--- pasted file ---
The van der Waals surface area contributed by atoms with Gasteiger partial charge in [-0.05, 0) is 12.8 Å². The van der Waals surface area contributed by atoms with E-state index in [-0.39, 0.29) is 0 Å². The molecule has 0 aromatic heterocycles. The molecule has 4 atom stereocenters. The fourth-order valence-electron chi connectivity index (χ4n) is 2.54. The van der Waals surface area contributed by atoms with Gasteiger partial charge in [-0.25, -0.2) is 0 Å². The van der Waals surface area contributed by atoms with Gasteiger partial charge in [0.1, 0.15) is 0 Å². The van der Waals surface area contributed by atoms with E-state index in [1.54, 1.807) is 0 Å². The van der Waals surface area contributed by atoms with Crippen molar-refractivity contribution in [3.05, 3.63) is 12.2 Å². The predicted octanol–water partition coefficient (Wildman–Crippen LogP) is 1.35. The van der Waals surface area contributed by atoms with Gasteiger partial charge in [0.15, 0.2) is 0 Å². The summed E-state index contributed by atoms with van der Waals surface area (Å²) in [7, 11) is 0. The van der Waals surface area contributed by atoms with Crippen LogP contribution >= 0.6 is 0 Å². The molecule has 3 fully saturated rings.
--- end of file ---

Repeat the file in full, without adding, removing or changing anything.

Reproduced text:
The van der Waals surface area contributed by atoms with Gasteiger partial charge in [-0.05, 0) is 12.8 Å². The van der Waals surface area contributed by atoms with E-state index in [-0.39, 0.29) is 0 Å². The molecule has 0 aromatic heterocycles. The molecule has 4 atom stereocenters. The fourth-order valence-electron chi connectivity index (χ4n) is 2.54. The van der Waals surface area contributed by atoms with Gasteiger partial charge in [-0.25, -0.2) is 0 Å². The van der Waals surface area contributed by atoms with Gasteiger partial charge in [0.1, 0.15) is 0 Å². The van der Waals surface area contributed by atoms with E-state index in [1.54, 1.807) is 0 Å². The van der Waals surface area contributed by atoms with Crippen molar-refractivity contribution in [3.05, 3.63) is 12.2 Å². The predicted octanol–water partition coefficient (Wildman–Crippen LogP) is 1.35. The van der Waals surface area contributed by atoms with Gasteiger partial charge in [0.15, 0.2) is 0 Å². The summed E-state index contributed by atoms with van der Waals surface area (Å²) in [7, 11) is 0. The van der Waals surface area contributed by atoms with Crippen LogP contribution >= 0.6 is 0 Å². The molecule has 3 fully saturated rings.